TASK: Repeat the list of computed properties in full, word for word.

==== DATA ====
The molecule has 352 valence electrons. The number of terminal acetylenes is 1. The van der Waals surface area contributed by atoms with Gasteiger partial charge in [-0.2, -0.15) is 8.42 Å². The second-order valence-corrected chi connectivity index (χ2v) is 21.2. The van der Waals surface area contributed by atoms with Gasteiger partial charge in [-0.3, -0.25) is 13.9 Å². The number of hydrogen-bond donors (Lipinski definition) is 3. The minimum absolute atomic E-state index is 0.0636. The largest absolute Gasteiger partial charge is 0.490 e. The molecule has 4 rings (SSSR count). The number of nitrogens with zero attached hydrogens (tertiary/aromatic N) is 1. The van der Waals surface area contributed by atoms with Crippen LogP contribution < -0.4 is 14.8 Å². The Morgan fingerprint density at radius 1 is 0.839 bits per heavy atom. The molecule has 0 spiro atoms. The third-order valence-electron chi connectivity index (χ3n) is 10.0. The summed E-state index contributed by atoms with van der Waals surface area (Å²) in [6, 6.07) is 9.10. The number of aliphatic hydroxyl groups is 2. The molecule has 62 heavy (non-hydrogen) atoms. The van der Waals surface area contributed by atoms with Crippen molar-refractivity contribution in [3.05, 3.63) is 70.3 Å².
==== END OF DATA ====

The molecule has 352 valence electrons. The number of terminal acetylenes is 1. The van der Waals surface area contributed by atoms with Gasteiger partial charge in [-0.2, -0.15) is 8.42 Å². The second-order valence-corrected chi connectivity index (χ2v) is 21.2. The van der Waals surface area contributed by atoms with Gasteiger partial charge in [-0.3, -0.25) is 13.9 Å². The number of hydrogen-bond donors (Lipinski definition) is 3. The minimum absolute atomic E-state index is 0.0636. The largest absolute Gasteiger partial charge is 0.490 e. The molecule has 4 rings (SSSR count). The number of nitrogens with zero attached hydrogens (tertiary/aromatic N) is 1. The van der Waals surface area contributed by atoms with Crippen LogP contribution < -0.4 is 14.8 Å². The Morgan fingerprint density at radius 1 is 0.839 bits per heavy atom. The molecule has 0 spiro atoms. The third-order valence-electron chi connectivity index (χ3n) is 10.0. The summed E-state index contributed by atoms with van der Waals surface area (Å²) in [6, 6.07) is 9.10. The number of aliphatic hydroxyl groups is 2. The molecule has 62 heavy (non-hydrogen) atoms. The van der Waals surface area contributed by atoms with Crippen molar-refractivity contribution in [3.05, 3.63) is 70.3 Å².